Trudeau pledges federal probe into Quebec’s niqab ban

By on 30/10/2017 | Updated on 27/01/2022
Canadian prime minister Justin Trudeau has said he does not agree with Quebec's niqab ban

Canadian prime minister Justin Trudeau has said the federal government will look into the implications of Quebec’s new law banning people from covering their faces when using or providing public services.

The controversial religious neutrality law, which was passed by the Quebec National Assembly on October 18, applies to provincial government departments, municipal authorities, school boards, public health services and transit authorities within the eastern Canadian province.

The law is the first of its kind in North America, and has been widely interpreted as targeting Muslim women who wear a ‘niqab’ face veil. As public bodies in Quebec struggle with how to apply the ban, it has caused a furore across Canada. According to Quebec’s justice minister, veiled women will be required to show their faces when accessing any public service that requires photographic ID.

PM’s concerns

“I don’t think it’s the government’s business to tell a woman what she should or shouldn’t be wearing,” Trudeau said on 20 October, while campaigning in Quebec’s Alma constituency ahead of a by-election, according to CBC News.

“As a federal government, we are going to take our responsibility seriously and look carefully at what the implications are,” he said.

Asked if that would include taking the provincial government to court, Trudeau repeated that Ottawa was “looking carefully at the implications”.

“I will always stand up for the Charter of Rights and Freedoms,” he added. “It’s what Canadians expect of me.”

Trudeau’s comments marked a shift from his remarks the previous day on the campaign trail in Roberval, Quebec.

“It’s not up to the federal government to challenge this, but we will certainly be looking at how this will unfold with full respect for the National Assembly,” he said.

“The federal government has an obligation to accept the fact that the provinces have a right to pass their own legislation, but as you know full well, as a Liberal, at the federal level, I believe fundamentally in rights, in the Charter of Rights and Freedoms, and I will always defend that. And that applies to everyone in Canada.”

Strong support in Quebec

The Francophone province’s ruling Liberal Party pushed the law, known as Bill 62, through the Quebec National Assembly by a vote of 66 to 51, with the opposition Parti Québécois and Coalition Avenir Québec voting against on the grounds that it did not go far enough.

The outcome of a decade-long debate within Quebec about how to accommodate religious minorities, the law covers civil servants and public sector workers including doctors, teachers, and care workers and as well as the recipients of public services.

It was extended to services provided by municipal authorities, including public transit networks, in an amendment made in August.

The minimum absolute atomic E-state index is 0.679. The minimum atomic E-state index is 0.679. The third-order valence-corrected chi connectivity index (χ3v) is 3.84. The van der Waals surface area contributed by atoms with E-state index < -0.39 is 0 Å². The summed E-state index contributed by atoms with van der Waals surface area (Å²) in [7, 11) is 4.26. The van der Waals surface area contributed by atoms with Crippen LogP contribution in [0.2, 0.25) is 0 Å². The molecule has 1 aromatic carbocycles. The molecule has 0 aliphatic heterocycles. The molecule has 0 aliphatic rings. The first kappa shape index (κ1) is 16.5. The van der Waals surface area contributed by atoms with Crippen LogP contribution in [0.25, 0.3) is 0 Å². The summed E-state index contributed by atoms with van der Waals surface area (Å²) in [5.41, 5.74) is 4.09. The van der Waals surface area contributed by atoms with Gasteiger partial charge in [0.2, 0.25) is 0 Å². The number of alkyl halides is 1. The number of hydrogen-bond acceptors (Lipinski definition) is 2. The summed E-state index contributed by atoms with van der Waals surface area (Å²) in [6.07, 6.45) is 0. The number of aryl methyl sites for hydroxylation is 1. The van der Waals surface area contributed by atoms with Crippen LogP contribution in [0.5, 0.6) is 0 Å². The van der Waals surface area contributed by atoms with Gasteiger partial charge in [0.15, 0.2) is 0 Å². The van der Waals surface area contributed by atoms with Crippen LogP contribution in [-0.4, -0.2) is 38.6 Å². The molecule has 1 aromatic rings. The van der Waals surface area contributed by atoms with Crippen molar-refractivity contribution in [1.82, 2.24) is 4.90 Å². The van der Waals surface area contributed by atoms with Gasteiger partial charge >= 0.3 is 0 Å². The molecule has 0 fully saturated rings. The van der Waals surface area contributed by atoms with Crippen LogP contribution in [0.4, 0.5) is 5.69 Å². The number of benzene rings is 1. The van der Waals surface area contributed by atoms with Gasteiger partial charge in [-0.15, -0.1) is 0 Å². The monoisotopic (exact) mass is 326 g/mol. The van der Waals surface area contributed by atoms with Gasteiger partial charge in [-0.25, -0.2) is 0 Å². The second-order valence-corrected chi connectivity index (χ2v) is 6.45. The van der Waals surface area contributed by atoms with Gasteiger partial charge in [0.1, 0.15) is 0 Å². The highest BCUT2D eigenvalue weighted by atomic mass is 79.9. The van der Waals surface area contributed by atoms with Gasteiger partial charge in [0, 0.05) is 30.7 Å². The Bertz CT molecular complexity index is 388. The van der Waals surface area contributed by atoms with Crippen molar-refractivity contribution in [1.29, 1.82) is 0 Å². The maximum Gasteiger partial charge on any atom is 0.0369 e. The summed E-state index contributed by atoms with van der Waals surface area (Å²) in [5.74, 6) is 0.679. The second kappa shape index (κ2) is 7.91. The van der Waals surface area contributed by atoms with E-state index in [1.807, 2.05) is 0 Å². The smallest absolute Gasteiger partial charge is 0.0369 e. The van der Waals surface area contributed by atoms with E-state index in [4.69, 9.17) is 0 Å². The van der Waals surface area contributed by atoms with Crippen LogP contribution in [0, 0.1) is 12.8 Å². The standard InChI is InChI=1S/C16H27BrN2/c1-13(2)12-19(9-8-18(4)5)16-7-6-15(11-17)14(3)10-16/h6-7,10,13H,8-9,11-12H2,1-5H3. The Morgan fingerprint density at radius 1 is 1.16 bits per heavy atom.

As reported by The Globe and Mail, Quebec’s Premier Philippe Couillard said of the new law: “A covered face isn’t only about religion. You speak to me, I speak to you. I see your face, you see mine. It’s part of communications. It’s a question in my mind that is not solely religious, it’s human.”

A poll conducted in September found that 87 per cent of Quebeckers back the legislation, while it is opposed by Montreal’s Mayor Denis Coderre, the Union of Quebec Municipalities, the Canadian Union of Public Employees, Muslim organisations and civil rights groups.

What face covers law covers

Amid widespread confusion about how the ban would work, Quebec’s Justice Minister Stéphanie Vallée was forced to issue a list of situations in which it would apply.

Website reported that Vallée said veiled individuals must remove their niqab when using a photographic ID, including bus passes, library cards and the ID required to register for health services.

France, Belgium and Austria all have laws banning face coverings in public places.

About Liz Heron

Liz Heron is a journalist based in London. She worked on daily newspapers for more than 16 years as an education correspondent, section editor and general news reporter. She was Education Editor of the South China Morning Post in Hong Kong and has contributed to a wide range of British media including The Independent, The Guardian and the BBC.


  1. Karen says:

    I see absolutely nothing wrong or discriminatory about this law. Wearing the face covering has nothing to do with religion but more with cultural choices. This law is nothing but common sense…if you require or give public services, why should your full face not be shown? For those who feel the need to dress in this manner, and get bent out-of-shape when common sense is put forth, then you chose the wrong country to live in.

  2. adele rachid says:

    permettre le port du Niqab dans une société c’est permettre de banir les droits de la femme. Ce qui est ridicule c’est d’évoquer le droit et liberté de la charte. pour permettre à ces femmes de renoncer à leurs droits….quel droit a-t-on quand on n’a pas de visage et qu’on n’a pas d’existence qu’à travers l’angle qu’on nous impose…ces femmes ont besoin d’être protégées par une loi d’interdiction..elles s’y conforment parce qu’elles n’ont pas d’issue que celle que ceux dont elles dependent leur imposent ….

  3. sydney michelle says:

    Retinal scan. No need to show face. Or thumbprint.

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